Guide to Equality in the Family in the Maghreb
Collectif 95 Maghreb-Egalité, Women’s Learning Partnership Translation Series (2003)
Family Law in Muslim-majority societies governs every aspect of a woman’s life—the right to marry, travel, work, inherit land and property, and to pass citizenship on to their children. Promoting equality within the family is an effective strategy for accomplishing women’s freedom and rights while building equitable relations between the sexes.
The Collectif 95 Maghreb-Egalité developed the Guide in Arabic and French for men and women in the Middle East-North Africa region to respond to those who justify discrimination against women based on Islam. Each of the Guide’s 11 thematic modules presents the current law, followed by religious, human rights, sociological, and domestic legal arguments for reform supported by relevant data. Translated by WLP for use by English and Persian-speaking researchers and activists, the Guide to Equality in the Family in the Maghreb highlights the contradictions among so-called religious and culture authorities, and provides alternative evidence for effective democratic and human rights reform.
Available in additional languages.
Foreward to the Translation Series by Mahnaz Afkhami
Guide to Equality in the Family in the Maghreb is the first in a translation series initiated by Women’s Learning Partnership for Rights, Development, and Peace (WLP). The goal of the series is to make available to the developed and developing worlds works of importance to women produced in the Global South, especially those that lucidly define women’s issues, identify fields of opportunity, and map out strategies to empower women and to promote women’s human rights. The Dalil, as the Guide is commonly known in the Maghreb, is such a book, produced by WLP’s Moroccan partner Association Démocratique des Femmes du Maroc (ADFM) in collaboration with members of a regional women’s coalition – Collectif 95 Maghreb-Egalité.
The Guide is an advocacy tool developed by women’s organizations from Morocco, Algeria, and Tunisia as an expression of their shared vision for women’s rights. It is unique in that it outlines a process that relates change to women’s capability to choose. Activists struggling to create egalitarian societies in the Muslim-majority world focus mainly on the family laws that govern every aspect of a woman’s life, from minimum age and conditions of marriage, to divorce, child custody, and the right to work, to travel, or to decide upon a place of residence. The Guide provides relevant information and knowledge on family law as it relates to other fields that also affect women’s lives, such as health sciences, sociology, national and international law, religion, and culture, contextualizing the relationship in specific articles of proposed legislation. It thus highlights the contradictions between and among these various fields as they interact with women’s lives within the family, providing an opportunity for individual women to make deliberate and thoughtful choices that lead to effective communication and advocacy.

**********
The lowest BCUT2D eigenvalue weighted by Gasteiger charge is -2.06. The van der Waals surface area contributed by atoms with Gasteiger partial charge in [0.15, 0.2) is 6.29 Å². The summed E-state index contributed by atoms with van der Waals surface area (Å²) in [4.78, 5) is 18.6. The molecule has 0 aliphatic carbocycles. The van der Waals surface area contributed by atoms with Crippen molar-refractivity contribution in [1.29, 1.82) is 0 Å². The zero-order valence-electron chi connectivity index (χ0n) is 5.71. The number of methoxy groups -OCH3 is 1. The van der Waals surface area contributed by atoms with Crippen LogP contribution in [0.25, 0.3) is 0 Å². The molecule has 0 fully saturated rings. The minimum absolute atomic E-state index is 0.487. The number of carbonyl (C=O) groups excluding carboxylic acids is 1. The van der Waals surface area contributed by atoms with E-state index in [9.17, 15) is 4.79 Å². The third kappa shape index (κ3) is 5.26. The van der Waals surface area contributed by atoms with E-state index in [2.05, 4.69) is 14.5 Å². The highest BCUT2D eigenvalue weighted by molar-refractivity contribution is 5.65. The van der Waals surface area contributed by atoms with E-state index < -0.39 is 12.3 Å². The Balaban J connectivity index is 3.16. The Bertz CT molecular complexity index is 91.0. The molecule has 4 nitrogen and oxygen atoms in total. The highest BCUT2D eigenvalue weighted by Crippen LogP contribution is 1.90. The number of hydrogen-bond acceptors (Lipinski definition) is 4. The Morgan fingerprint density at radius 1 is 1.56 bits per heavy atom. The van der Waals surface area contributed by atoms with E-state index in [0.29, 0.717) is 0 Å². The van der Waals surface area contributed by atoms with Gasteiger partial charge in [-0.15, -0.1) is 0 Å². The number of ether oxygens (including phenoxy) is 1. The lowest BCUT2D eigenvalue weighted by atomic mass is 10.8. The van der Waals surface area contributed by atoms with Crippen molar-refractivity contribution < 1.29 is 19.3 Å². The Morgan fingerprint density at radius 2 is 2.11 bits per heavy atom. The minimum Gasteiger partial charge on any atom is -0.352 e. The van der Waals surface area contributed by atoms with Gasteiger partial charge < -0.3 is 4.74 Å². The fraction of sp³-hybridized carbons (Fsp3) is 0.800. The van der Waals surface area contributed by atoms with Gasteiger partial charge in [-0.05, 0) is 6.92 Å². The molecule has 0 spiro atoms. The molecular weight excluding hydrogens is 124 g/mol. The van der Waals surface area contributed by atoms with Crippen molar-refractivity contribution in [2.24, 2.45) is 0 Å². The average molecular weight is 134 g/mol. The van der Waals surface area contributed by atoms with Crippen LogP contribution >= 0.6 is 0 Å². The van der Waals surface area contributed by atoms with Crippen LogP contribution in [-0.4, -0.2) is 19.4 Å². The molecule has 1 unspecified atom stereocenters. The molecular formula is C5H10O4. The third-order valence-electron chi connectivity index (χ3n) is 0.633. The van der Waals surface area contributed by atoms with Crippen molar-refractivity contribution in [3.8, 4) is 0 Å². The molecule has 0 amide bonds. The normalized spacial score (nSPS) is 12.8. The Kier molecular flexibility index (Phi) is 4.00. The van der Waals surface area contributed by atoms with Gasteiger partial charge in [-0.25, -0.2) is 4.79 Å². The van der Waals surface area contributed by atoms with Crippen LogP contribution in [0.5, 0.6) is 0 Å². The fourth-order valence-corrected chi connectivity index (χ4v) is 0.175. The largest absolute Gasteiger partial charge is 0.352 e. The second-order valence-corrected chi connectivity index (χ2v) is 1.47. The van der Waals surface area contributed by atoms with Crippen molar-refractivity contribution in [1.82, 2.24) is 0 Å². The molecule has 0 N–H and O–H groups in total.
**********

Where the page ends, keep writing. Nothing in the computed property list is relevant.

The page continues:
The Guide treats equality as simultaneously a frame of reference, an evolving social practice, and an action plan. It is an appeal built on four strains of argument:
- A religious argument based on the actual historical diversity of Islamic legal doctrines;
- A legal argument based on national laws;
- A universal law argument stemming from international human rights law and;
- A sociological argument related to social change evidenced in the Maghreb countries.
The Guide provides a good beginning for the WLP Translation Series which is meant as a mechanism for sharing the knowledge and tools that organi- zations, individual activists, and academics have successfully employed to defend and promote women’s rights and to strengthen women’s capacity to impact cultural, religious, and political change.
The WLP Translation Series will make notable works from the Global South, particularly from the Middle East/North Africa region, available throughout the world.
President and CEO
Women’s Learning Partnership